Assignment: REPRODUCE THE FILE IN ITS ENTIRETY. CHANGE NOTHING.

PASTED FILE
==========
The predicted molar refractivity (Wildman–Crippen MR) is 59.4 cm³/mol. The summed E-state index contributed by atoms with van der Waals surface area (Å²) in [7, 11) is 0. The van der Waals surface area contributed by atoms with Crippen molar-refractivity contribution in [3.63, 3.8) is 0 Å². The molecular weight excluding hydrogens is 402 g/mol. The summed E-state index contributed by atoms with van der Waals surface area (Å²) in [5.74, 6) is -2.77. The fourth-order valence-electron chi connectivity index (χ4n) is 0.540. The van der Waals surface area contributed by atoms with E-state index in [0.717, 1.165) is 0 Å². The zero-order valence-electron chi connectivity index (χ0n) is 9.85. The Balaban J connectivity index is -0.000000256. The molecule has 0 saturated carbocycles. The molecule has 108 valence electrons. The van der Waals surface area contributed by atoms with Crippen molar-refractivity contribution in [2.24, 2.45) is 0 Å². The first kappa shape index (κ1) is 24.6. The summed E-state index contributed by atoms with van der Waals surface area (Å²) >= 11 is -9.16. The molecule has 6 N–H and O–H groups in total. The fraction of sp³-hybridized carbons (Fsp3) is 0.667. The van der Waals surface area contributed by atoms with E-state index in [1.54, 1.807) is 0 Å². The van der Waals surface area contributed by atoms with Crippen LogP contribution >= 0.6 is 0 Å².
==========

The predicted molar refractivity (Wildman–Crippen MR) is 59.4 cm³/mol. The summed E-state index contributed by atoms with van der Waals surface area (Å²) in [7, 11) is 0. The van der Waals surface area contributed by atoms with Crippen molar-refractivity contribution in [3.63, 3.8) is 0 Å². The molecular weight excluding hydrogens is 402 g/mol. The summed E-state index contributed by atoms with van der Waals surface area (Å²) in [5.74, 6) is -2.77. The fourth-order valence-electron chi connectivity index (χ4n) is 0.540. The van der Waals surface area contributed by atoms with E-state index in [0.717, 1.165) is 0 Å². The zero-order valence-electron chi connectivity index (χ0n) is 9.85. The Balaban J connectivity index is -0.000000256. The molecule has 0 saturated carbocycles. The molecule has 108 valence electrons. The van der Waals surface area contributed by atoms with Crippen molar-refractivity contribution in [2.24, 2.45) is 0 Å². The first kappa shape index (κ1) is 24.6. The summed E-state index contributed by atoms with van der Waals surface area (Å²) >= 11 is -9.16. The molecule has 6 N–H and O–H groups in total. The fraction of sp³-hybridized carbons (Fsp3) is 0.667. The van der Waals surface area contributed by atoms with E-state index in [1.54, 1.807) is 0 Å². The van der Waals surface area contributed by atoms with Crippen LogP contribution >= 0.6 is 0 Å².